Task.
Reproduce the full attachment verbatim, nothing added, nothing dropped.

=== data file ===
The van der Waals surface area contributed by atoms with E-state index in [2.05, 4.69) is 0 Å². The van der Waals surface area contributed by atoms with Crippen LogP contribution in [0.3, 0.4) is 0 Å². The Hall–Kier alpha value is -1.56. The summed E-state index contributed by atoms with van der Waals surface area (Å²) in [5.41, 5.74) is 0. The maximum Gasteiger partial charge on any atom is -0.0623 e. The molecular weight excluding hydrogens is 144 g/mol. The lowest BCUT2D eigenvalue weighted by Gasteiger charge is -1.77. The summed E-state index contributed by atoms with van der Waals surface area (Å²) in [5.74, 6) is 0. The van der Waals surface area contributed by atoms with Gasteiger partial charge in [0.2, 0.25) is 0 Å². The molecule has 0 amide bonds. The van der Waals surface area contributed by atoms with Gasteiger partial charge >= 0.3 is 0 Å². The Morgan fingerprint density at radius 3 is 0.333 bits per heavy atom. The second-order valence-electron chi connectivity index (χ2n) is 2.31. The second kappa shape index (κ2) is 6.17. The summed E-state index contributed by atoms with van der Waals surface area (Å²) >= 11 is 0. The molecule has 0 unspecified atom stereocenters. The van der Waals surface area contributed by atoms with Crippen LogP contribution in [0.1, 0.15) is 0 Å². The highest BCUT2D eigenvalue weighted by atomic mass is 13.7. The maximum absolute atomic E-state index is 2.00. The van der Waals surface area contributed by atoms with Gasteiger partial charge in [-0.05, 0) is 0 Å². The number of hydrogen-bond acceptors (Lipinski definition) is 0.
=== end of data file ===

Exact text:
The van der Waals surface area contributed by atoms with E-state index in [2.05, 4.69) is 0 Å². The van der Waals surface area contributed by atoms with Crippen LogP contribution in [0.3, 0.4) is 0 Å². The Hall–Kier alpha value is -1.56. The summed E-state index contributed by atoms with van der Waals surface area (Å²) in [5.41, 5.74) is 0. The maximum Gasteiger partial charge on any atom is -0.0623 e. The molecular weight excluding hydrogens is 144 g/mol. The lowest BCUT2D eigenvalue weighted by Gasteiger charge is -1.77. The summed E-state index contributed by atoms with van der Waals surface area (Å²) in [5.74, 6) is 0. The van der Waals surface area contributed by atoms with Gasteiger partial charge in [0.2, 0.25) is 0 Å². The molecule has 0 amide bonds. The van der Waals surface area contributed by atoms with Gasteiger partial charge >= 0.3 is 0 Å². The Morgan fingerprint density at radius 3 is 0.333 bits per heavy atom. The second-order valence-electron chi connectivity index (χ2n) is 2.31. The second kappa shape index (κ2) is 6.17. The summed E-state index contributed by atoms with van der Waals surface area (Å²) >= 11 is 0. The molecule has 0 unspecified atom stereocenters. The van der Waals surface area contributed by atoms with Crippen LogP contribution in [0.1, 0.15) is 0 Å². The highest BCUT2D eigenvalue weighted by atomic mass is 13.7. The maximum absolute atomic E-state index is 2.00. The van der Waals surface area contributed by atoms with Gasteiger partial charge in [-0.05, 0) is 0 Å². The number of hydrogen-bond acceptors (Lipinski definition) is 0.